The time has finally come! You are moving out and ready to get your own place. Let’s not get crazy here, we are talking about renting, not buying. It’s an exciting time in your life, but it also can be a tricky, sometimes stressful process. We want to make the process a little bit easier on you. The more prepared you are, the smoother the transition, right?
Once you have found that perfect place for you - it is time to take a closer look at some aspects before you sign the dotted line.
How to inspect the property and what to look for
Inspect your potential new home before you sign any agreement. If there are things that concern you, make sure the landlord is aware. If anything appears unsafe, notify the landlord about problems, and get them fixed right away. It’s best to put your tenant repair requests in writing.
- Check the electrical outlets, appliances, lighting (and ceiling fans if they have them), water, etc.
- Check for mice or rat droppings, ant traps and any other things that could be a sign of an animal problem.
- Check for water damage, especially coming from the ceiling and the floor as well as any mold damage.
- Be sure the locks and any security systems work.
Knowing Your Rights and Leases
It’s critical that you clearly understand your lease. Know what you’re responsible for and what can you expect (and not expect) from your landlord. If you have questions, discuss with your landlord now, before it’s too late. It never hurts to run the agreement past an attorney. Another factor may be where your landlord lives. If you need something fixed, it’s nice to know he will be close by or he has contracted a building maintenance person, or company, to provide both routine and emergency repairs.
Especially if you have a Tenancy-at-Will agreement, know the rules of how many days you would have to leave the apartment and under what circumstances this would be asked of you. Many such agreements are done orally and with no written contract. A fixed-term lease offers more security for a timeframe, but there are still questions of circumstances in which your landlord could ask you to leave. Make sure these are clearly defined. On the other hand, how much would it cost to break your lease? Things happen and if something forces you to break your lease it’s good to know the consequences. Also, the best advice experts offer is to have a written lease.
Most renters insurance will ask for a security deposit. Exactly what condition will your apartment have to be in for you to get that money back? Ask your landlord and be sure it is spelled out very clearly. You should also know your state’s renting laws. In some states, your landlord must follow certain requirements, such as notifying you which bank or financial institution he has deposited the security deposit.
Did you know that if you are already paying car insurance renters may save money on that premium? Sometimes, due to bundling insurance policies, you may obtain a renters insurance policy for a discounted price, sometimes free. Many renters think they will never need renters insurance, but the fact is your “stuff” isn’t covered without one.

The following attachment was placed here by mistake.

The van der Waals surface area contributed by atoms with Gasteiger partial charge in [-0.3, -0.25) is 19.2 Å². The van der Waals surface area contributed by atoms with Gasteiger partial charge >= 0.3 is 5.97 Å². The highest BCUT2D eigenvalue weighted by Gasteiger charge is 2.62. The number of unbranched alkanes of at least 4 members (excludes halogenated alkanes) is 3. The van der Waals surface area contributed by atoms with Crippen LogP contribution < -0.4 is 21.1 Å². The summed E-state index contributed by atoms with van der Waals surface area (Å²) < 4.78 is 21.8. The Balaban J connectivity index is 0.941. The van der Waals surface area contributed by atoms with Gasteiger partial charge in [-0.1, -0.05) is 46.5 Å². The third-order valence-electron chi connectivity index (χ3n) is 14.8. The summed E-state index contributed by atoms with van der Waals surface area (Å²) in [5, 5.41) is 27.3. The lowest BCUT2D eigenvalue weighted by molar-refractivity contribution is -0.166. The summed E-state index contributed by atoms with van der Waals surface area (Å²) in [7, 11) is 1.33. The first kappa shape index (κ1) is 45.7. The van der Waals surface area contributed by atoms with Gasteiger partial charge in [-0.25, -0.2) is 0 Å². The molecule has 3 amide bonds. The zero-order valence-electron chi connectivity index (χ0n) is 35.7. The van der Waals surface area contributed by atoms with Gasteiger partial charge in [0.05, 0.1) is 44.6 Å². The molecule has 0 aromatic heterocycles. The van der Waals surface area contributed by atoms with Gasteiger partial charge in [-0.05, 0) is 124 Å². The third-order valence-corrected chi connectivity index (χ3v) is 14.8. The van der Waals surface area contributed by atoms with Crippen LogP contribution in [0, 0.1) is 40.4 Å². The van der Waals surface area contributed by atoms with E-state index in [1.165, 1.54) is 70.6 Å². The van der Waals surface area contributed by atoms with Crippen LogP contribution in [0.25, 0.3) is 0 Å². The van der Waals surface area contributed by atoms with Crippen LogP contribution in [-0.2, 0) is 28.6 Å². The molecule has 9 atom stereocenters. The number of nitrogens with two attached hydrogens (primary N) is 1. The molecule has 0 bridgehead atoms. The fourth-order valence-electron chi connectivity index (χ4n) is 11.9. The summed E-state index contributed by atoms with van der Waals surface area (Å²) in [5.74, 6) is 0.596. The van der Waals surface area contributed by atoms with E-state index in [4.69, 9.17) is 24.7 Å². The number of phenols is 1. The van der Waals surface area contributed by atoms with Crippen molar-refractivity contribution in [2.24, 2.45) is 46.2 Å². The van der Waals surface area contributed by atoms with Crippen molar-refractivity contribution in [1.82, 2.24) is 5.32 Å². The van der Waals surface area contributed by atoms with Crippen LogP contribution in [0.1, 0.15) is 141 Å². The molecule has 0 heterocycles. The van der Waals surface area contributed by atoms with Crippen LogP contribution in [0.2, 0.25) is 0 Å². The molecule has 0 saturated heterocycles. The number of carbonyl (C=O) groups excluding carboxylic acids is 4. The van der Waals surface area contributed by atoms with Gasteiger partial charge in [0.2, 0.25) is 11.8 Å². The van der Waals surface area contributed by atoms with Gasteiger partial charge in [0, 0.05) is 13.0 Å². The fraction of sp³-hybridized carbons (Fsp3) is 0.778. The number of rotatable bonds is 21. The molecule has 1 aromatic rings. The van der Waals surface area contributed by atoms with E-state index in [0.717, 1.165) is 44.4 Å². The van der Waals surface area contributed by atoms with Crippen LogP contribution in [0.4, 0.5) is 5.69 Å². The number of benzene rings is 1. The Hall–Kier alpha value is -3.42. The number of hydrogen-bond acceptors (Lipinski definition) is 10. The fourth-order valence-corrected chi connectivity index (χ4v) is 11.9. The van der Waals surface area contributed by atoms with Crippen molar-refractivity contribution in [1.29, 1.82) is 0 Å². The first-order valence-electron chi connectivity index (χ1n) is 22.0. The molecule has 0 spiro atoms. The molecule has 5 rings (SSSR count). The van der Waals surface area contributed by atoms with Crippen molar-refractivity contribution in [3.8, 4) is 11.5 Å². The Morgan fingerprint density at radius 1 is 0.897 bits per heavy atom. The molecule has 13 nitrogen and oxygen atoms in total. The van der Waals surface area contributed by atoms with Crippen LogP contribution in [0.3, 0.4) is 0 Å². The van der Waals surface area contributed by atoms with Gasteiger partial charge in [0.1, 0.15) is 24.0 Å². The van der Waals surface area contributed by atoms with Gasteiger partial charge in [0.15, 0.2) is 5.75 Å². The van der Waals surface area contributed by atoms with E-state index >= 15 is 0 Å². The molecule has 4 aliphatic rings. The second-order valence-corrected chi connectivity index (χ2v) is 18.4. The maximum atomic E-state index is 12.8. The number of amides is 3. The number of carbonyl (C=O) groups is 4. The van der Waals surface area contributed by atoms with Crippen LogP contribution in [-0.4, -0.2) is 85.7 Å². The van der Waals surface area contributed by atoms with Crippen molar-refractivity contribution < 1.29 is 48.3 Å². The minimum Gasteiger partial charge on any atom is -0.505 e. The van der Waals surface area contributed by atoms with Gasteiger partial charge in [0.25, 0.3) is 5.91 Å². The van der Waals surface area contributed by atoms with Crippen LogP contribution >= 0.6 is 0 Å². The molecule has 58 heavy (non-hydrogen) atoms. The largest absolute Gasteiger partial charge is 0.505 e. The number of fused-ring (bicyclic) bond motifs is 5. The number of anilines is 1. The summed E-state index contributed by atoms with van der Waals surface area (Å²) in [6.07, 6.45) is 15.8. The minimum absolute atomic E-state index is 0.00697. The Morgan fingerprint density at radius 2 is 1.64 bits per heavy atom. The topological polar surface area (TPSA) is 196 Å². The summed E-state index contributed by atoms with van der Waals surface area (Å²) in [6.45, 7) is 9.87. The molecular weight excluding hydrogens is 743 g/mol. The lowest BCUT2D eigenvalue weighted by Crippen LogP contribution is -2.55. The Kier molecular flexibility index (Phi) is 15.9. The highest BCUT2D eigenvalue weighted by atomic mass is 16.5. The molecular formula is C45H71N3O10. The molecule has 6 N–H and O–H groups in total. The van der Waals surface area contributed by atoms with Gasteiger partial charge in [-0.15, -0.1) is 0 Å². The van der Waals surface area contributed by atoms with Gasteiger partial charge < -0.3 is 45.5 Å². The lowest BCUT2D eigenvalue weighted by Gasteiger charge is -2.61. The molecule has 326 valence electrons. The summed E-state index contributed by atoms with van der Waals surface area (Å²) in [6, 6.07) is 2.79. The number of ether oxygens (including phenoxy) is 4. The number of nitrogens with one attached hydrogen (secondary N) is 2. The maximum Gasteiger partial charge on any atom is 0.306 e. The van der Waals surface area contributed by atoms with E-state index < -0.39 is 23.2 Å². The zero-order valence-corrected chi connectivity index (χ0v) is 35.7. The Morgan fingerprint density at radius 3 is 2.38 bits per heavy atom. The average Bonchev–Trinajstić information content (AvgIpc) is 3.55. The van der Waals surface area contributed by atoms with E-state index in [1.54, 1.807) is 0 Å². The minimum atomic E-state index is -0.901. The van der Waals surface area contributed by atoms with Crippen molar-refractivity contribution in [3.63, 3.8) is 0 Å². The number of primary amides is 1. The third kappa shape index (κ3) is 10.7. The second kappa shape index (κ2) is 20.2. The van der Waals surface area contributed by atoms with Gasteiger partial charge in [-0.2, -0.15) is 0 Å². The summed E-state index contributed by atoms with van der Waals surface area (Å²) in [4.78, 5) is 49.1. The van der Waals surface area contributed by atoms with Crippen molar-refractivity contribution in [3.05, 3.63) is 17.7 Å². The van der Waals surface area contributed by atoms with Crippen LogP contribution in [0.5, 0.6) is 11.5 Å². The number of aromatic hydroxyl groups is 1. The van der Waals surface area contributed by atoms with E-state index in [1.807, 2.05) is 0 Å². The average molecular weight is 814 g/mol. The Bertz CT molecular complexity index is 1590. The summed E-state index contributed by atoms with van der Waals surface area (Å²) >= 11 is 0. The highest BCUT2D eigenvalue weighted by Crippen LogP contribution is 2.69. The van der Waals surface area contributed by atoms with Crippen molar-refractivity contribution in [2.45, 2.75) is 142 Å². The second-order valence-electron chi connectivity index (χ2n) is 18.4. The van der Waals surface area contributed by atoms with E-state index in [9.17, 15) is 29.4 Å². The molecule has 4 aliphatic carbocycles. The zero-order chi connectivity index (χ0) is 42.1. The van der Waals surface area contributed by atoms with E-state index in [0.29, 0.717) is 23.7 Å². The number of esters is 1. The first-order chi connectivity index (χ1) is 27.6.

Having a renters insurance policy can cover your belongings as well as offer you liability coverage. If you have questions, call an agent (like yours truly) and ask for some reasons you need a renters insurance policy. They can help you learn more about the importance, coverage options, and the cost.
Other things to consider:
- Update your address for all of your bills, etc. It’s important to make sure you forward your mail to your new address.
- Decide between DIY move vs professional movers. DIY may seem like the way to go, but depending on the structure of your home (think: narrow hallways) it may be worth the money to pay professionals. You should also understand the liability coverage if anything is broken or damages your furniture (or the apartment).
- Don’t forget to pack cleaning supplies. Be sure these are easily accessible on move in day. Chances are you will want to do a full cleaning of your new place before you move in.
- Feel like you are forgetting something? Here’s a great list from My First Apartment of all the things you will need for your apartment. Roommates? Discuss what everyone has and try to split things up to make it more cost efficient.
It’s important that when move-in day arrives you will be as prepared as possible. Beyond move in day, a strong, clear contract with your landlord and the right renters insurance can continue to keep you prepared.
Sources used in this article:
- Apartment Renting 101: What Every First Time Renter Should Know
- The Ultimate Moving Guide for First-Time Renters
- Things You Need For Your First Apartment: The Ultimate Checklist
- Checklist & Guide for a First Apartment